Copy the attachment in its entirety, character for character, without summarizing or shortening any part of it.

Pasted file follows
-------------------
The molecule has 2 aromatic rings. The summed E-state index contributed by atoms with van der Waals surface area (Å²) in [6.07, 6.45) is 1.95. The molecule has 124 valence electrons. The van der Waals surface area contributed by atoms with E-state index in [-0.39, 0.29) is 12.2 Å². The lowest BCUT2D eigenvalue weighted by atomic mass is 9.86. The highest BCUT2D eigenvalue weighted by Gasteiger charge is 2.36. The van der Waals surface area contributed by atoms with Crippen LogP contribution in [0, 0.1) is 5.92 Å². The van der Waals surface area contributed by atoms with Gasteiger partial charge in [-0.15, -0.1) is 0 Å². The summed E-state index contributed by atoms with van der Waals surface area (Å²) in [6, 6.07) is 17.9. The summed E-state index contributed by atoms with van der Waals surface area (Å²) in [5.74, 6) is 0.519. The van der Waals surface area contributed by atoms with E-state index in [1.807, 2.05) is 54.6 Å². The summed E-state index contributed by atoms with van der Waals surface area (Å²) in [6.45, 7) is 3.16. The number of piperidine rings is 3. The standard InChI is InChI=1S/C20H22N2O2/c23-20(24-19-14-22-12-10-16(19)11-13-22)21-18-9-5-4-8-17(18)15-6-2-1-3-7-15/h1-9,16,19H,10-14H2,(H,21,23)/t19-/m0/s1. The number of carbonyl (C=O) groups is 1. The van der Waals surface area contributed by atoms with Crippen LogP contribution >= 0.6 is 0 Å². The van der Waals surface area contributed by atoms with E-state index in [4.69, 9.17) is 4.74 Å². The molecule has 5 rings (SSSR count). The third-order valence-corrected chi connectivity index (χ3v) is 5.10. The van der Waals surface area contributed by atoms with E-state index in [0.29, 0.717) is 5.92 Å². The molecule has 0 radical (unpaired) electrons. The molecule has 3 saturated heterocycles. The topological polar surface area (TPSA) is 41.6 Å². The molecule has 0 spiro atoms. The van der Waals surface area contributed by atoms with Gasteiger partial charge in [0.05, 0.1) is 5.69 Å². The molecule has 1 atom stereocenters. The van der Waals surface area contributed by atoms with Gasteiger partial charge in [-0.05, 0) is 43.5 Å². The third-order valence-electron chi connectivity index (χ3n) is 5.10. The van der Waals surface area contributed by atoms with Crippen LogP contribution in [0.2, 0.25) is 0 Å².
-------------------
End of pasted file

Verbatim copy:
The molecule has 2 aromatic rings. The summed E-state index contributed by atoms with van der Waals surface area (Å²) in [6.07, 6.45) is 1.95. The molecule has 124 valence electrons. The van der Waals surface area contributed by atoms with E-state index in [-0.39, 0.29) is 12.2 Å². The lowest BCUT2D eigenvalue weighted by atomic mass is 9.86. The highest BCUT2D eigenvalue weighted by Gasteiger charge is 2.36. The van der Waals surface area contributed by atoms with Crippen LogP contribution in [0, 0.1) is 5.92 Å². The van der Waals surface area contributed by atoms with Gasteiger partial charge in [-0.15, -0.1) is 0 Å². The summed E-state index contributed by atoms with van der Waals surface area (Å²) in [6, 6.07) is 17.9. The summed E-state index contributed by atoms with van der Waals surface area (Å²) in [5.74, 6) is 0.519. The van der Waals surface area contributed by atoms with E-state index in [1.807, 2.05) is 54.6 Å². The summed E-state index contributed by atoms with van der Waals surface area (Å²) in [6.45, 7) is 3.16. The number of piperidine rings is 3. The standard InChI is InChI=1S/C20H22N2O2/c23-20(24-19-14-22-12-10-16(19)11-13-22)21-18-9-5-4-8-17(18)15-6-2-1-3-7-15/h1-9,16,19H,10-14H2,(H,21,23)/t19-/m0/s1. The number of carbonyl (C=O) groups is 1. The van der Waals surface area contributed by atoms with Crippen LogP contribution >= 0.6 is 0 Å². The van der Waals surface area contributed by atoms with E-state index in [4.69, 9.17) is 4.74 Å². The molecule has 5 rings (SSSR count). The third-order valence-corrected chi connectivity index (χ3v) is 5.10. The van der Waals surface area contributed by atoms with E-state index in [0.29, 0.717) is 5.92 Å². The molecule has 0 radical (unpaired) electrons. The molecule has 3 saturated heterocycles. The topological polar surface area (TPSA) is 41.6 Å². The molecule has 0 spiro atoms. The van der Waals surface area contributed by atoms with Gasteiger partial charge in [0.05, 0.1) is 5.69 Å². The molecule has 1 atom stereocenters. The van der Waals surface area contributed by atoms with Gasteiger partial charge in [-0.05, 0) is 43.5 Å². The third-order valence-electron chi connectivity index (χ3n) is 5.10. The van der Waals surface area contributed by atoms with Crippen LogP contribution in [0.2, 0.25) is 0 Å².